Batch card authorizations
The purchases are authorized in batches, daily. "Batching" the authorizations after the sale allows for faster purchases. If the authorization were done in real time, the purchase process would take a bit longer.
Conducting authorizations after the fact does carry the risk of fraudulent purchases, Lawlor noted. But to date, this has not been a problem. He minimizes his exposure by programming the card reader to limit each card to $10 per purchase session. He also has the option of limiting the number of purchases per card.
The USA Technologies' password protected website allows Lawlor to review all of his sales over the Internet, and not just his cashless sales. He can compare cashless sales to cash sales by location and by machine. Every cashless transaction is listed in chronological order.
The same information is also available in the machine controller board in most new machines, he noted.
Because Lawlor has offered cashless from the beginning, he has no way to determine how much this benefit has lifted his sales. To date, more than 15 percent of his total sales in machines with e-Port® are cashless. His card readers accept both credit cards and bank debit cards.
Cashless benefits high ticket sales
Lawlor has noticed that customers tend to use cashless more in machines with higher price points. Cashless sales account for as much as half of his frozen food machine purchases. "The higher the price point, the higher the percentage of credit card sales," he noted.
In beverage machines, 15 percent of the sales are cashless if the bottles are priced at $1.50; if the price point is lower, the percentage of cashless sales are proportionately lower.
Because of the customer's tendency to use a credit or debit card to buy higher ticket items, Lawlor has emphasized the use of cards on food machines the most. He has also been more willing to offer food to "mid-tier" accounts than many operators. He uses both dedicated frozen food machines and slave frozen food machines.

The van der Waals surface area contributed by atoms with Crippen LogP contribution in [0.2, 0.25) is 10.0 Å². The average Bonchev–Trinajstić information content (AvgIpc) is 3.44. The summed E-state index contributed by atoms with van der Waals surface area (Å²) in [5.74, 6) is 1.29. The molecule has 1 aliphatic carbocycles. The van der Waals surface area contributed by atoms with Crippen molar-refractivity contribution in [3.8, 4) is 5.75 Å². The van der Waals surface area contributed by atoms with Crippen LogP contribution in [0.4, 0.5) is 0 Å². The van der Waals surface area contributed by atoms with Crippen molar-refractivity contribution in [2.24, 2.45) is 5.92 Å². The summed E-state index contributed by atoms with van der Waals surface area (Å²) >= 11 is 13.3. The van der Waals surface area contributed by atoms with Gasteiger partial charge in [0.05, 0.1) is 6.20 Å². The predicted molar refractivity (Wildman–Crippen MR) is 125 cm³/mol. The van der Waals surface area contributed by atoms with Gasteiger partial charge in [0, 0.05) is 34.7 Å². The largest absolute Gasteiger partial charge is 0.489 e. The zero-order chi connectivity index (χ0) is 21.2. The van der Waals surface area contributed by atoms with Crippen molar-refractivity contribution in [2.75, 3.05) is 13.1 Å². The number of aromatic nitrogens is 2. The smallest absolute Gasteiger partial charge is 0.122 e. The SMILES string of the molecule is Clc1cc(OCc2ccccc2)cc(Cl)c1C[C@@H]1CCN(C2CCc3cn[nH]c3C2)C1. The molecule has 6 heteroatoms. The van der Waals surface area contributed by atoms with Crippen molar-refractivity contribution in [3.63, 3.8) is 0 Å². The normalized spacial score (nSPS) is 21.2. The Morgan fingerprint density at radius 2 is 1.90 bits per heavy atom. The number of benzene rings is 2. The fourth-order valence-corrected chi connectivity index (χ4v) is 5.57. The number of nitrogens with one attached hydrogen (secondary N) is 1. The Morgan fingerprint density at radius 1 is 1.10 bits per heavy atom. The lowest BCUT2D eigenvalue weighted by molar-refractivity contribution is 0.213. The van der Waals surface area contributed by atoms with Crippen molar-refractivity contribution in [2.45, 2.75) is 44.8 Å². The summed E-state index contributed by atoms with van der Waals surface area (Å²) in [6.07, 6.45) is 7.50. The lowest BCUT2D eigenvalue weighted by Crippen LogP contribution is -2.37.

Focus on frozen food
Lawlor has made ample use of frozen food "slave" machines from Automatic Products international, ltd. and U-Select-It Corp. These machines allow him to serve food and ice cream in accounts with as few as 100 people.
The slave arrangement also allows the customer to use the card reader for both the frozen machine and the snack machine. "That slave just works out very nicely," he said.
He has noticed that the "slave" in many cases does as much business as the larger snack machine. One reason is the card reader.
Lawlor has some dedicated frozen machines in larger accounts. He uses no dedicated, refrigerated food machines, but he is offering dual zone temperature machines that will offer both perishable food and ambient products.
So far, Lawlor is directly involved in the servicing himself. Visiting most accounts once a week, he spends four days a week servicing machines and the rest of the time selling. This part of the job reminds him of his early days at Pepsi, when he rode vending trucks to learn the business from the ground up.
Lawlor has been able to order his product online from Anpesil Distribution Services in Gibbstown, N.J.
Focus on national brands
Even though Lawlor is servicing a geographic area that is known for having a large number of regional brands -- in just about all product categories -- he sticks to national brands. "The more brand names you put in there, the closer you come to providing automated retailing," he said.
Lawlor reports more success than most operators vending milk in schools. The foodservice directors view the machines as a way to alleviate pressure on the manual lunch line.
Lawlor has had no trouble meeting nutrition rules in his school accounts. There are no carbonated beverages or candy bars allowed in the schools he serves. He credits his supplier, Anpesil, for keeping him informed about products that meet nutrition requirements. He plans to continue adding more schools.